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Office of the General Counsel

Date: May 25,1999
Matter of: [xxx]
File Number: S002609

OPM Contact: Paul Britner

As the result of inclement weather, and based on reports that the Director of the Office of Personnel Management (OPM) had approved the early release of employees, an acting branch head authorized administrative dismissal for the employees whom he was supervising. The acting branch head communicated this message to all employees in an e-mail, which stated, "All employees will secure due to inclement weather. OPM declared that civilians will be given administrative leave." In fact, the OPM Director had not authorized the release of any employees. Also, the agency noted that only the Commandant or his designee may grant administrative dismissals to employees and, therefore, that the acting branch head did not the authority to send the employees home. Consequently, the agency charged the employees whom the supervisor dismissed early with annual leave for the hours they were absent from work.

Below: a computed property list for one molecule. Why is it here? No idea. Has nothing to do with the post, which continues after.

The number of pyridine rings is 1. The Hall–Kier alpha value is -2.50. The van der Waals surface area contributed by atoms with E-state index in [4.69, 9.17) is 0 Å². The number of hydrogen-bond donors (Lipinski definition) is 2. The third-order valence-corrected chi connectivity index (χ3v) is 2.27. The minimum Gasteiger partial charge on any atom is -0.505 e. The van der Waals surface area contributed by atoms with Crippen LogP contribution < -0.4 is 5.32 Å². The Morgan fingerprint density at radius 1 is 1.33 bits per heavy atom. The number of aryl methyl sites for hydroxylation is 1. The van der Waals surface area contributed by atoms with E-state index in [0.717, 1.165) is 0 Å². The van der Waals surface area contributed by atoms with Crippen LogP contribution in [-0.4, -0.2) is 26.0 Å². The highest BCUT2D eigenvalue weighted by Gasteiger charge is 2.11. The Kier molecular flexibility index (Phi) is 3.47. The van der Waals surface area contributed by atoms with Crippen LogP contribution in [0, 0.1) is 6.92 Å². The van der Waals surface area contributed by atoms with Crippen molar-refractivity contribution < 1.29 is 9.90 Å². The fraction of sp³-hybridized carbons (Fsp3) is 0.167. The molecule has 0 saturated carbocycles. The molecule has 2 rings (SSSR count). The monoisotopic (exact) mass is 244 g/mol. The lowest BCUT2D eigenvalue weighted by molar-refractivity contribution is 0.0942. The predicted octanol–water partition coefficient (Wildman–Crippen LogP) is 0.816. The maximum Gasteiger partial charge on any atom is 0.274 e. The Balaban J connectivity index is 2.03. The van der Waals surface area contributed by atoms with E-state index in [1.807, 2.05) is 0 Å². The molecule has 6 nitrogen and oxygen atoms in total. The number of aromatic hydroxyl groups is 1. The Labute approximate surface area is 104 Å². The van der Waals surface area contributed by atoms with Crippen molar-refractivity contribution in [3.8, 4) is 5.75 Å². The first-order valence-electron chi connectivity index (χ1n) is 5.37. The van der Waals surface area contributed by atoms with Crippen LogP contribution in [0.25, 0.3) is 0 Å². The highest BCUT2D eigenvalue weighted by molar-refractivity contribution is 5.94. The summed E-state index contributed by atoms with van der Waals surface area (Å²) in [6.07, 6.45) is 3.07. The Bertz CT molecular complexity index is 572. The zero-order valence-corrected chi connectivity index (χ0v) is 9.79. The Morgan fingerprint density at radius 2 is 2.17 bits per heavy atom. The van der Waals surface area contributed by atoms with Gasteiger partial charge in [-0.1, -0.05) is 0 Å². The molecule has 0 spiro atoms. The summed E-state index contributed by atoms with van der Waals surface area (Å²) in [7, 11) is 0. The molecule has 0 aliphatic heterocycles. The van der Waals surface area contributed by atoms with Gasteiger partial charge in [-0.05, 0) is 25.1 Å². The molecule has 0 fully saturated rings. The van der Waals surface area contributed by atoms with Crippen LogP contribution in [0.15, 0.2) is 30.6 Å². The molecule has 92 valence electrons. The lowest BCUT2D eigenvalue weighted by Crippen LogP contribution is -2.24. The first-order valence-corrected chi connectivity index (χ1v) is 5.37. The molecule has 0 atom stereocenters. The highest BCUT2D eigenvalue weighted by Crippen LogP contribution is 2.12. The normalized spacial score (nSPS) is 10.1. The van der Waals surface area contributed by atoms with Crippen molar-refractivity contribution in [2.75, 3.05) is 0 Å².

Annual leave is authorized for use on "days on which an employee would otherwise work and receive pay and are exclusive of holidays and nonworkdays established by Federal statute, Executive order, or administrative order." 5 U.S.C.  6302(a) Thus, when an employee is not at work as the result of an administrative order, an employee may not be charged annual leave. Although the term "administrative order" is not defined in the statute or in OPM's regulations, we conclude that the acting branch head's e-mail qualifies as such an order under this statute, and thus precludes the charging of annual leave for the hours of work missed by the employees who were sent home early.

When health and safety concerns prompt a supervisor to dismiss employees, it is in the government's interest that the employees follow that order. The risk of error that the order may be erroneous must fall on the person giving the order, not the employees who follow it. To the extent the acting branch head did not follow the designated chain-of-command or used poor judgment in determining that an emergency existed, that is a matter for disciplinary action or that employee's performance evaluation. In these circumstances, though, the agency may not charge the employees annual leave, and the employees' leave records should be amended accordingly.

This settlement is final. No further administrative review is available within OPM. Nothing in this settlement limits the employee's right to bring an action in an appropriate United States Court.

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